WD My Book RAID Recovery Case
Western Digital is one of the leading manufacturers of storage devices available on the market. We love working with WD hard drives, NAS devices, and other WD products just because of their build and quality. The products of this brand are well made and last longer than the other ones.
As with any other technology, wear and long-term usage affect Western Digital (WD) products, damaging the media. Eventually, we still receive many failed hard drives, SSD drives, flash drives from this manufacturer to recover data. The devices fail due to many different reasons, including physical, logical, and mechanical damages.
WD My Book RAID 0 Recovery
In today’s blog, we want to write about a Western Digital My Book Thunderbolt Duo NAS device with hard drive mechanical failure.
The device fell off the table while moving the Apple MacBook Pro connected over a thunderbolt cable to this device. This device consists of 2 Western Digital hard drives installed and configured as a RAID 0 array.
This type of RAID level increases the data reading/writing speed, and it does not provide redundancy in case of any hard drive member failure. RAID 0 is also called striping as it writes user data in blocks and sequence to the member hard drives.
The block size differs by the RAID controllers. The most common block size is 128 sectors, and there is no parity data in this RAID type. Thus, it does not provide any redundancy in case of any hard disk member fails. The RAID array will be inaccessible if there is any problem with member hard drives.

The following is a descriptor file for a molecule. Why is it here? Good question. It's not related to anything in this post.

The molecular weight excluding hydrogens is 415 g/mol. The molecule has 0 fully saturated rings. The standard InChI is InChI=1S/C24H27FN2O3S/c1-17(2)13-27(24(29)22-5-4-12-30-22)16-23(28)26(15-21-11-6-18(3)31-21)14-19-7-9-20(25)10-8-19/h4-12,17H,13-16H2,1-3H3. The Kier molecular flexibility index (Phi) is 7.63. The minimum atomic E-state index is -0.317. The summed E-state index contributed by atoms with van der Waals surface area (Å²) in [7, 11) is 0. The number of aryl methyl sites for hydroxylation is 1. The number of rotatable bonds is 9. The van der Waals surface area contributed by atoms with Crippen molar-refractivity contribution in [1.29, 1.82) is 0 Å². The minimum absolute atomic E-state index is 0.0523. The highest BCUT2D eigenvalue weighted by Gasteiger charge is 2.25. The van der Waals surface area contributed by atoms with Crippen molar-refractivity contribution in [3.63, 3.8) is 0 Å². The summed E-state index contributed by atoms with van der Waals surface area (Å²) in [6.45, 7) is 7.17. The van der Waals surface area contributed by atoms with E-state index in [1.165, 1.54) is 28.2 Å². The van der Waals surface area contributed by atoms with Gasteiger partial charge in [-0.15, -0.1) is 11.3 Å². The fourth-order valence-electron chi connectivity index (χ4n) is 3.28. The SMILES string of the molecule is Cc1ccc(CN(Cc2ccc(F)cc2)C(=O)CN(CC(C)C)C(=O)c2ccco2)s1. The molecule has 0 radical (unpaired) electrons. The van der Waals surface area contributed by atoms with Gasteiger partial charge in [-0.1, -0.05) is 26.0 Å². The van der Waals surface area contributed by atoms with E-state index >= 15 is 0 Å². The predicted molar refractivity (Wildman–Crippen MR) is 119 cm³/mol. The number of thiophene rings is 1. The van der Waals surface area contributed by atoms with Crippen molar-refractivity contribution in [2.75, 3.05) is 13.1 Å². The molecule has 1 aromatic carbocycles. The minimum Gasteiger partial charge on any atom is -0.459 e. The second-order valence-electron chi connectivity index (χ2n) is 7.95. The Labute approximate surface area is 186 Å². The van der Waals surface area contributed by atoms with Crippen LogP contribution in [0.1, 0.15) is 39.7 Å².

A mainboard installed in WD My Book Duo has a software RAID controller and Linux operating system that manages the RAID 0 logical volume. Therefore, the failure of this mainboard and operating system is less likely and rare.
Evaluation of Hard Disk Drives
In this case, the device fell on the floor while the hard drives spun, leading to mechanical failure. So as data recovery engineers, we always ask customers what happened to the devices before we do any actions.
We opened these hard drives in the cleanroom and removed the magnetic head assembly to inspect them under the microscope. While checking under the microscope, we observed that all the head sliders were bent, but the surfaces were in good condition.
Powering the hard drives using the original head assemblies was not possible. If we do so, the broken heads will scrape the surfaces leading to negative results.
Hard Drive Repair Process
The case was complicated because we needed to recover both hard drives to build RAID 0 logical volume to retrieve the lost data. So we found two compatible Western Digital external hard drives, changed the heads using precision head replacement tools.
After changing broken heads with new spare heads, we could power the hard drives successfully. We had access to the data despite the fact that hard drives did not have stable working conditions with new heads.
The cloning process took about 24 hours, and the speed was not good. But we had enough time to recover data. The customer requested 1-2 weeks turnaround service option.
Rebuilding RAID Image
We could successfully read the hard drive data from both devices and save it in two separate binary files. Thus, analyzing content and building image on binary files gives us a secure and reliable environment for the data recovery process.
We analyzed the raw content on both image files using data recovery software to find stripe block size and hard drive sequence.
After seeing all necessary parameters, we could build the RAID 0 logical volume and access the files on the ext Linux file system. We recovered all critical files and checked their integrity by using special software. After being assured that all files worked fine, we shipped the data to the customer in an encrypted hard drive.
This way, the case was successfully closed, and the client was happy to receive his files recovered.